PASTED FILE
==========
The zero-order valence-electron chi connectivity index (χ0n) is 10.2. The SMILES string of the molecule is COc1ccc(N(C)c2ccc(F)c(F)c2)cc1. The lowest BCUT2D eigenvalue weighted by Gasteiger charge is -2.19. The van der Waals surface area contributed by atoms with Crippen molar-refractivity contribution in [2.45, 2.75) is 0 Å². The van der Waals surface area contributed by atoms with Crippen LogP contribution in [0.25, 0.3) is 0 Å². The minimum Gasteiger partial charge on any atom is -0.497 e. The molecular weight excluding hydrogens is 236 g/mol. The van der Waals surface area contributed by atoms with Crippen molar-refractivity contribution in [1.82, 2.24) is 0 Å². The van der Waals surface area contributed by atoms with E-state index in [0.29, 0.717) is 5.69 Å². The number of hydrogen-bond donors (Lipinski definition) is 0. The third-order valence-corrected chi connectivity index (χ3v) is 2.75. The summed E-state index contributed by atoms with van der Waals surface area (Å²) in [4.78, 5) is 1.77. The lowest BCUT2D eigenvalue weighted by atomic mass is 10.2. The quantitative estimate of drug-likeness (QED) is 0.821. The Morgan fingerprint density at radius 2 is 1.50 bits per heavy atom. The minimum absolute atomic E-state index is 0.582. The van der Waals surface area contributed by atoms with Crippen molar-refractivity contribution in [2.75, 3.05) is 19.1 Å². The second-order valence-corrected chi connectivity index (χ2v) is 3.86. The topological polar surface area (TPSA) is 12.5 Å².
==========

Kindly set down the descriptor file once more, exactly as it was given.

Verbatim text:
The zero-order valence-electron chi connectivity index (χ0n) is 10.2. The SMILES string of the molecule is COc1ccc(N(C)c2ccc(F)c(F)c2)cc1. The lowest BCUT2D eigenvalue weighted by Gasteiger charge is -2.19. The van der Waals surface area contributed by atoms with Crippen molar-refractivity contribution in [2.45, 2.75) is 0 Å². The van der Waals surface area contributed by atoms with Crippen LogP contribution in [0.25, 0.3) is 0 Å². The minimum Gasteiger partial charge on any atom is -0.497 e. The molecular weight excluding hydrogens is 236 g/mol. The van der Waals surface area contributed by atoms with Crippen molar-refractivity contribution in [1.82, 2.24) is 0 Å². The van der Waals surface area contributed by atoms with E-state index in [0.29, 0.717) is 5.69 Å². The number of hydrogen-bond donors (Lipinski definition) is 0. The third-order valence-corrected chi connectivity index (χ3v) is 2.75. The summed E-state index contributed by atoms with van der Waals surface area (Å²) in [4.78, 5) is 1.77. The lowest BCUT2D eigenvalue weighted by atomic mass is 10.2. The quantitative estimate of drug-likeness (QED) is 0.821. The Morgan fingerprint density at radius 2 is 1.50 bits per heavy atom. The minimum absolute atomic E-state index is 0.582. The van der Waals surface area contributed by atoms with Crippen molar-refractivity contribution in [2.75, 3.05) is 19.1 Å². The second-order valence-corrected chi connectivity index (χ2v) is 3.86. The topological polar surface area (TPSA) is 12.5 Å².